The police investigated Belinda’s abandoned home on Harlem Avenue but found no trace of Garnell. They even brought in cadaver dogs, but they didn't find anything at the home. Belinda voluntarily took a lie detector test and passed; however, this doesn't mean much as these machines and tests are usually not credible in criminal cases because they can be manipulated. Belinda has no prior history of child abuse or neglect, and she has no significant criminal record. The police have kept up contact with Belinda since 2007 and said she was still living in the Essex area of Maryland and possibly living under a different name following a divorce and a new marriage.
Garnell’s family is still hopeful he is out there alive and well. They are still waiting for him to come home or to get some sort of closure. Sadly, there are no school photos or even family photos besides one. The single photo out there of Garnell is from when he was just 5 years old. All other photos are artists renderings of what he might have looked like over the years.
Detective Uzarowski thinks it’s possible Garnell is alive and well somewhere. He believes it is a possibility that someone saw him, a young boy wandering the streets, and they took him in. He could be an unofficial adopted child in someone’s home living with loving new parents in a new family. In Baltimore, Maryland, the public distrusts the police and social services, so this theory is entirely possible.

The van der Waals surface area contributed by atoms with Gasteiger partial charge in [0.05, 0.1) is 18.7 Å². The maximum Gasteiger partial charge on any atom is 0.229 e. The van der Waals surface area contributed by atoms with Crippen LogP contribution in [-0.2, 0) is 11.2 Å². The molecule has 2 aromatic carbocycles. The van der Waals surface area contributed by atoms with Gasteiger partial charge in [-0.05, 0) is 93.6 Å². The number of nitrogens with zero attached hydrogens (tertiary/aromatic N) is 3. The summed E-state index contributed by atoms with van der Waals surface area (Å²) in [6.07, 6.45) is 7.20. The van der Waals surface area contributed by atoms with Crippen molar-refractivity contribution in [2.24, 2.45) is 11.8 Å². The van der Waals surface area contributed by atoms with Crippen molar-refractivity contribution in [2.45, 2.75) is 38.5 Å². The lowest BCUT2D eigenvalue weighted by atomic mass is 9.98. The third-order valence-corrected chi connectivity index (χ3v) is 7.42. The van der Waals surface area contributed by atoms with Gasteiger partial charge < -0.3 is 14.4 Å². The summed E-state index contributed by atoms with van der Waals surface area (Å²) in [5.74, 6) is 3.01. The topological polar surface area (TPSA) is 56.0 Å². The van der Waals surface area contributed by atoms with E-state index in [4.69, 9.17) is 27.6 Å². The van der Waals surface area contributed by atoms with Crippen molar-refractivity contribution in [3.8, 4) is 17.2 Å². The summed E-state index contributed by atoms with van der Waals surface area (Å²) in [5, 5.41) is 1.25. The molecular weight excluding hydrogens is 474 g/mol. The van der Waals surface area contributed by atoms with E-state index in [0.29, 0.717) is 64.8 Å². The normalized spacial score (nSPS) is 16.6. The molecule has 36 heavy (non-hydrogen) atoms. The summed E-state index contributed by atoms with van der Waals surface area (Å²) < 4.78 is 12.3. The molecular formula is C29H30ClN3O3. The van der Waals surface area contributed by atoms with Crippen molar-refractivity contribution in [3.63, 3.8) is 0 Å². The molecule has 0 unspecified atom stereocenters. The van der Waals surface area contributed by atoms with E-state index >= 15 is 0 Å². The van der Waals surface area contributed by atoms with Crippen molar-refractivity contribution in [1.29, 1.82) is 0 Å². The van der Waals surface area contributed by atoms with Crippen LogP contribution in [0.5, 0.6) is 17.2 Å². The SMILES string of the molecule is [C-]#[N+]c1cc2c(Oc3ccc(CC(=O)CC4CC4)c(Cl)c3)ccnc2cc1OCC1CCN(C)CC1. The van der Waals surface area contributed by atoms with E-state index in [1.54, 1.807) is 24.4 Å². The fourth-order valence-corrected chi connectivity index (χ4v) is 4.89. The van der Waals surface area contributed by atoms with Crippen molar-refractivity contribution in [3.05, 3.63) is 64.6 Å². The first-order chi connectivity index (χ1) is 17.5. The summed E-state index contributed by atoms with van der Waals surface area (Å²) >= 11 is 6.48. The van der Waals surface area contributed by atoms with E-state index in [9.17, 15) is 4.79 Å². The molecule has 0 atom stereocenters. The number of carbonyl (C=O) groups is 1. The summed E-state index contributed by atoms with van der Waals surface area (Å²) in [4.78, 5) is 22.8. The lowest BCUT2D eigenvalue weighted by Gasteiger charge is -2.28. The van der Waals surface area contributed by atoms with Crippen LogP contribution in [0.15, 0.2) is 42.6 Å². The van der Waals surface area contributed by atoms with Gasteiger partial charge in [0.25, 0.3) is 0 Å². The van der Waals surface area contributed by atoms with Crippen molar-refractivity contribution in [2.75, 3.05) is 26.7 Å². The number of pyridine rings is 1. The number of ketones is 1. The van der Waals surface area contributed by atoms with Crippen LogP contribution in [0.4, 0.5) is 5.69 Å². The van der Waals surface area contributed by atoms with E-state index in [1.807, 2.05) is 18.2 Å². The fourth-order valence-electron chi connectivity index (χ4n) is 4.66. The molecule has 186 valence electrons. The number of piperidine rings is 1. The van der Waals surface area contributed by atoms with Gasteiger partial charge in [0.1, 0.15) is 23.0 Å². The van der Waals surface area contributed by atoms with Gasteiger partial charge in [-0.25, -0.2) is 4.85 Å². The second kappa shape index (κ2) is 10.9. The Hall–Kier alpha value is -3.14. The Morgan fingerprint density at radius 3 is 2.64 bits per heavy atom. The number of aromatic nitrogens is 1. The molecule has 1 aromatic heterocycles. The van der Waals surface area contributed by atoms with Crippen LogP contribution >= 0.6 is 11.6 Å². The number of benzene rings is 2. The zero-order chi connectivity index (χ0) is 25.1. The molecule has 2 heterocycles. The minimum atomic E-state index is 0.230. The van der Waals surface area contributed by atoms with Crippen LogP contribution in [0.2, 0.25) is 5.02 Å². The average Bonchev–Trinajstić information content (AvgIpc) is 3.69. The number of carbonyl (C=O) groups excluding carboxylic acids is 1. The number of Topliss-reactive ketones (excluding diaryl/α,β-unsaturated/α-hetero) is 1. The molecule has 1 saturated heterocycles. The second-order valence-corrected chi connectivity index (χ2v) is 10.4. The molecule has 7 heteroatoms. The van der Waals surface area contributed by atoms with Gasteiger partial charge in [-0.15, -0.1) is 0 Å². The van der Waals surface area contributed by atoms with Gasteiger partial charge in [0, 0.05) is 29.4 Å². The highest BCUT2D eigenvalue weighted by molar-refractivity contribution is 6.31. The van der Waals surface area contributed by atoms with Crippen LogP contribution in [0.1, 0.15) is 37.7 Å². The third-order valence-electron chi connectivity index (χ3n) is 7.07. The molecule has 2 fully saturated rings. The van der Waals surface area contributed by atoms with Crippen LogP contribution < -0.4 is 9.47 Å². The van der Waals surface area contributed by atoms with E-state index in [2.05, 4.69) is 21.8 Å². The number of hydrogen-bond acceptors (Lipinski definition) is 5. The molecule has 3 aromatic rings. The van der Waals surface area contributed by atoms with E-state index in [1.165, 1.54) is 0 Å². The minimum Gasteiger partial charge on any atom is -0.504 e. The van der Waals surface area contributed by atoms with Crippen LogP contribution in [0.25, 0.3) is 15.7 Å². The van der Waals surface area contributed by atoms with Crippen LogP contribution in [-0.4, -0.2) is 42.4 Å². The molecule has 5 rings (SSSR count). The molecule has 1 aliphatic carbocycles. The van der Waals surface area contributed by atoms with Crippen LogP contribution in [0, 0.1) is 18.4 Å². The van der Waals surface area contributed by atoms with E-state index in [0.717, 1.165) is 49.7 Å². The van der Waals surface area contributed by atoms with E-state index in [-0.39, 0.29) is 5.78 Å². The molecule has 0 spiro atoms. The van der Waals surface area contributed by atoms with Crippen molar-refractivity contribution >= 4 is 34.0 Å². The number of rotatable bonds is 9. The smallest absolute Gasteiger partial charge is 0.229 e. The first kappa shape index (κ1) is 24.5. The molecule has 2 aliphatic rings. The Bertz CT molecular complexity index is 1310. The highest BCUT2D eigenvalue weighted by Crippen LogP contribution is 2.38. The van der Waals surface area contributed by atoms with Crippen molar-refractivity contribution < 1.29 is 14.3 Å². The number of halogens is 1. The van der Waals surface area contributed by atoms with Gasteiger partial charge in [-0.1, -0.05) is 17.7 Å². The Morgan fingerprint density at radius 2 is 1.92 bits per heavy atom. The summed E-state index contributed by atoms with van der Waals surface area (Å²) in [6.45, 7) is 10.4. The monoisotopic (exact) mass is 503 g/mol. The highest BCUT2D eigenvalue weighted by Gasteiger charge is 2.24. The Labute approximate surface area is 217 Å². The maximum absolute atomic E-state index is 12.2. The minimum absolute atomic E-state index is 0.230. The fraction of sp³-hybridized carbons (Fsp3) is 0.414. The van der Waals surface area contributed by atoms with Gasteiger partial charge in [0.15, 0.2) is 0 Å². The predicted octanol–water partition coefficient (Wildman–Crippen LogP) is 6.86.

Some websleuthers have stated his aunt might have sold him to a family as well. They think she might have really been in a bad spot and decided to sell him to a family that couldn't adopt a child legally. If this is the case, Garnell might have believed he was in foster care for the first several years of his life. He was moved around from house to house, and it was said that he lived with several family members before Belinda took him in fully. To a little kid, it would be pretty confusing to have such a childhood.
Other than these theories, nobody really knows what happened to little Garnell. The police don’t believe he is in danger; they don’t think Belinda hurt or killed him, but they don’t know where he is or what exactly happened to him, either.
If you have any information in what happened to Garnell or think you might know of his location or someone who could have been involved, please contact the Baltimore Police Department at 443-984-7385.
This content is accurate and true to the best of the author’s knowledge and is not meant to substitute for formal and individualized advice from a qualified professional.